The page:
“This is not a ceasefire, it’s a siege and starvation is being used as a weapon of war,” EU crisis-management commissioner Janez Lenarčič said in the European Parliament on June 6, 2021 following the announcement of the ceasefire. He corroborated this with the exposure of more than 900,000 people to famine and more than a million heading towards that direction, which he said was a totally man-made situation. The commissioner also added that rape and extrajudicial killings were common in the Tigray region making things worse.
US officials as well as lawmakers were strong voices in attacking the government for the atrocities committed in Tigray region during the eight months of the war. For instance, following the announcement of the ceasefire, spokesperson of the State Department Ned Price stated, “That unilateral announcement needs to be followed up with concrete changes on the ground to end the conflict, to stop the atrocities and importantly to allow safe and unhindered humanitarian assistance.”
In a phone call with PM Abiy Ahmed (PhD), Secretary of State Anthony Blinken called for an indefinite ceasefire in Tigray, but he did not say anything following the unilateral declaration of ceasefire by the federal government and the withdrawal of its forces from the region. This lack of welcome by the international community was hugely condemned by Ethiopian officials including parliamentarians.
The US had also threatened Ethiopia with more sanctions because of the Tigray war which is feared to have regional repercussions if it remains unabetted. The Ethiopian government previously protested the US congress resolution as a pretext for sanctions on Ethiopia.
But the government has developed resentment following lack of appreciation from the international community, especially from the West and “the media” for the “positive” actions which it says were taken for the sake of the interest of the people of Tigray.
Demonstrations condemning the meddling of the west, especially the US government, in Ethiopia’s internal affairs were staged both in the country and abroad calling for the West to put its “Hands off Ethiopia.” These protests were also staged at the UN Headquarters in New York while it discussed the issue of the Grand Ethiopian Renaissance Dam (GERD) for the first time.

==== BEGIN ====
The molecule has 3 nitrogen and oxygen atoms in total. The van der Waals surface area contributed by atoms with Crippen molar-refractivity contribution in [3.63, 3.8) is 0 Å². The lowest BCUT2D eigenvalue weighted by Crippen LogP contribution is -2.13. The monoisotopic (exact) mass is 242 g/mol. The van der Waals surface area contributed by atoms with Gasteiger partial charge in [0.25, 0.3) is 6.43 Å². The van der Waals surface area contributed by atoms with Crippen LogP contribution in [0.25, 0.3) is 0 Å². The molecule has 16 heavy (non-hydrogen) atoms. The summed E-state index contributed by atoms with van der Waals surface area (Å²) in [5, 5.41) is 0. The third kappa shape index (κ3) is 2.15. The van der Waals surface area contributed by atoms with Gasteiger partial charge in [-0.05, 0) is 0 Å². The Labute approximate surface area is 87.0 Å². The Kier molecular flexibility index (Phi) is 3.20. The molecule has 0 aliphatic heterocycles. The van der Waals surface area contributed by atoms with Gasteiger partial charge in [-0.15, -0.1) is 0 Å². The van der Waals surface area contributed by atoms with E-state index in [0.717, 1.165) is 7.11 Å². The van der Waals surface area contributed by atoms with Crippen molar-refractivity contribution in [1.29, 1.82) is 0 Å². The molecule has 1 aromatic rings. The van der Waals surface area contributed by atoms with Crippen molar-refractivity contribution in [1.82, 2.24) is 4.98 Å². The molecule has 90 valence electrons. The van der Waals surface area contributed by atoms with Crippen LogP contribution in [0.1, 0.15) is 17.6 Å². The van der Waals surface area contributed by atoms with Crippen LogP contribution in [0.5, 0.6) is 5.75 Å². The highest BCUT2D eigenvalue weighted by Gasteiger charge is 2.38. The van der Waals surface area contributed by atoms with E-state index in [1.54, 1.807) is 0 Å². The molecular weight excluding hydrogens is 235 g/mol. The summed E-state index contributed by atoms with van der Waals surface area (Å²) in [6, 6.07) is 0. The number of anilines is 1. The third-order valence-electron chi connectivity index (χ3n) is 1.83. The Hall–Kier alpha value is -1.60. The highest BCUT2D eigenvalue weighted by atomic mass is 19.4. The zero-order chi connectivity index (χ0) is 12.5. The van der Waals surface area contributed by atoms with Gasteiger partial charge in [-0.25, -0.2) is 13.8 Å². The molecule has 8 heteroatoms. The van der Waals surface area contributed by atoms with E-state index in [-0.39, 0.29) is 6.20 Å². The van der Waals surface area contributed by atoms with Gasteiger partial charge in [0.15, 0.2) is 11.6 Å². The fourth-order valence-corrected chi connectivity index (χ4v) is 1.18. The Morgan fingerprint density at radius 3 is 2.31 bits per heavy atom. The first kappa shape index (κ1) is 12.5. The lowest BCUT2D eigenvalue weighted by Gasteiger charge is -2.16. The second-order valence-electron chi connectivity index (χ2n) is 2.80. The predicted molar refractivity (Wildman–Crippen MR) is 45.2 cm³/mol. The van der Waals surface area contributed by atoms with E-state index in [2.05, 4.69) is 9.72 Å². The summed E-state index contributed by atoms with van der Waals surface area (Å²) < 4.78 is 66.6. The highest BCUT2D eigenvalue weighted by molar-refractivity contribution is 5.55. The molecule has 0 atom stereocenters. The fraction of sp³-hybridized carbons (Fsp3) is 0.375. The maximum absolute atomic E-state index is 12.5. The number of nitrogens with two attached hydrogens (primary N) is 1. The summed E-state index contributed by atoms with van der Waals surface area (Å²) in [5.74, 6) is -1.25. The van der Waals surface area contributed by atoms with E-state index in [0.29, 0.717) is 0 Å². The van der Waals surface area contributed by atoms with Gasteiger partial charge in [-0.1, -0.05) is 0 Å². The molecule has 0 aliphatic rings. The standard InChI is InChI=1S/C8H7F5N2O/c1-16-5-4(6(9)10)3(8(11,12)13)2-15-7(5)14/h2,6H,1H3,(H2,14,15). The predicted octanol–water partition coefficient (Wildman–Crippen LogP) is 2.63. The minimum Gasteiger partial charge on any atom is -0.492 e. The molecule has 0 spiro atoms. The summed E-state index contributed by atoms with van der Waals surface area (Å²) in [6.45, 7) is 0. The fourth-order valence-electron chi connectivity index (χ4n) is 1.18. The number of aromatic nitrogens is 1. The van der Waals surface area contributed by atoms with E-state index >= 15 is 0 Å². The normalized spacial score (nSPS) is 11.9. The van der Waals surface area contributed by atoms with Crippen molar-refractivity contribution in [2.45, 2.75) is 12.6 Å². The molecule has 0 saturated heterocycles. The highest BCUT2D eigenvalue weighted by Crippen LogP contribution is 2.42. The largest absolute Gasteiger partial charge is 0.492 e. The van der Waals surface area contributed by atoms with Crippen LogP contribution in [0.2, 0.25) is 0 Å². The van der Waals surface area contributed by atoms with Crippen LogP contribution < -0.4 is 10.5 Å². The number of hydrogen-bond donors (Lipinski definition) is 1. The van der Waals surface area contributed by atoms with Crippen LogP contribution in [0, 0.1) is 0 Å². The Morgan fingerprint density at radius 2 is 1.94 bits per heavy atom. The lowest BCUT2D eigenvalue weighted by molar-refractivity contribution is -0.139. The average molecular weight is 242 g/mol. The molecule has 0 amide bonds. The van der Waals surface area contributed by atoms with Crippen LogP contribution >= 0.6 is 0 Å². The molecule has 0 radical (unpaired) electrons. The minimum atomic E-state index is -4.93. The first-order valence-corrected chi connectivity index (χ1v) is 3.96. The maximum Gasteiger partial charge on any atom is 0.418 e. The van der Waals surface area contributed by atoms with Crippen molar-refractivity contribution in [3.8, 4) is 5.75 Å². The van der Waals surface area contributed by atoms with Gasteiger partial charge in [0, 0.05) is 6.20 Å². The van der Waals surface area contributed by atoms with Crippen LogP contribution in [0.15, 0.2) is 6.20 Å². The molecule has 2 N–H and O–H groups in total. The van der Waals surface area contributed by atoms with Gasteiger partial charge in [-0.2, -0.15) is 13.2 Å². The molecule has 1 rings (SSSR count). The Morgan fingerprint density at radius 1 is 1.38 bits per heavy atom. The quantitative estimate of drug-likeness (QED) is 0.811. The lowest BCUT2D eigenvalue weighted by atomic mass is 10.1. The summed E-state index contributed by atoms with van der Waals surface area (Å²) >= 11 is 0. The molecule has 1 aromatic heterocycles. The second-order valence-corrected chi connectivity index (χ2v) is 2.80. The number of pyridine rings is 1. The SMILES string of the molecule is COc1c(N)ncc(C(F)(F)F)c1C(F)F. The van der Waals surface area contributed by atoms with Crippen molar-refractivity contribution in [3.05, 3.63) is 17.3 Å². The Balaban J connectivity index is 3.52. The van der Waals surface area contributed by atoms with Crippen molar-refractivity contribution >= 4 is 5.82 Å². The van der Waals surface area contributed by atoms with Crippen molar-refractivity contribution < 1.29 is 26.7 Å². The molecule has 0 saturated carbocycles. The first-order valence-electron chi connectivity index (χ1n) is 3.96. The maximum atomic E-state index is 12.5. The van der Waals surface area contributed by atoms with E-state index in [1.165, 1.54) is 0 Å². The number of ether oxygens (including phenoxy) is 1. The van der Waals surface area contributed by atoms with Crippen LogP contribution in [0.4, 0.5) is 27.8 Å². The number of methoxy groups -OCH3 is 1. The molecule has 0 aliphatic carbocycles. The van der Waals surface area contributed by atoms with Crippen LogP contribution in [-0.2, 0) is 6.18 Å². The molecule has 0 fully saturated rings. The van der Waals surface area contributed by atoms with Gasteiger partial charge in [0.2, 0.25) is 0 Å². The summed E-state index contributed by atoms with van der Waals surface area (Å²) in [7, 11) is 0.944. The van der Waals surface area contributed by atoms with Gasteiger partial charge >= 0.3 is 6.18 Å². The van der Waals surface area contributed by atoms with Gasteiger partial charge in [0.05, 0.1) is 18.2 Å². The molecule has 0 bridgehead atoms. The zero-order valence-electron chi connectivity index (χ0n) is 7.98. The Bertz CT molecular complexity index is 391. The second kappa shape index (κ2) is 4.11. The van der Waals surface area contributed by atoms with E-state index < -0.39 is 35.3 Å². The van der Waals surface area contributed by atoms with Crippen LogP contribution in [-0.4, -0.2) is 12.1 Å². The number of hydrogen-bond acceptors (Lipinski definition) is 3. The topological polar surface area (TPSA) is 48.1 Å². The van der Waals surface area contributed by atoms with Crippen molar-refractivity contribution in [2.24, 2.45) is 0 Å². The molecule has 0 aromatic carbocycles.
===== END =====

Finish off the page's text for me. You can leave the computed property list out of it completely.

The complaint from the Ethiopian side also concerns the silence of the international community on the alleged recruitment of child soldiers by the TPLF forces as well as its failure to acknowledge the unilateral ceasefire declared by the government and act accordingly.
Previously, the TPLF issued a statement listing conditions for a negotiated ceasefire which included the withdrawal of the Amhara and Eritrean forces from Tigray, an independent investigation of atrocities committed in Tigray and justice to be served to the victims, unimpeded humanitarian access, direct international air transportation from Tigray, as well as the nullification of any laws and decisions made by any government body since October 5, 2020. But later, the TPLF amended its conditions for “any talks to discuss a negotiated ceasefire.”
These new conditions, as announced on July 29, 2021, call for the restoration of all the discontinued services to Tigray, immediate release of budgets, release of all political prisoners, immediate cessation of mass detention of Tigrayans as well as publicized acceptance of these conditions by the government.
While the government in Addis Ababa said nothing about these or the previous conditions for a negotiated ceasefire, recruits are joining the armed forces from across the country to strengthen the military. In addition, Special Forces from all regions have joined the fighting in Tigray in various fronts. Because of continued offensives from Tigrayan forces, fighting is still going on in the Amhara and Afar regions, which make the ceasefire absent in effect. But the Military still says it is not engaging into the fights but defending its positions when attacked as the ceasefire declared by the government concerns federal forces.
In addition, discussions of the US sending military to Ethiopia to resolve the Tigray crises were also unwelcomed by various Ethiopians. After the US congresswoman Karen Bass said some members of the Ethiopian Diaspora asked why the US did not send its military to resolve the Tigray crises, various Ethiopian Diaspora members met with the congresswoman to discuss the matter and protest the statement she made about the possibility of sanctions on Ethiopia.
Given this context of the West pressuring only the federal government, various officials as well as members of the general public are voicing their concerns as well as objections against the US, EU and their allies.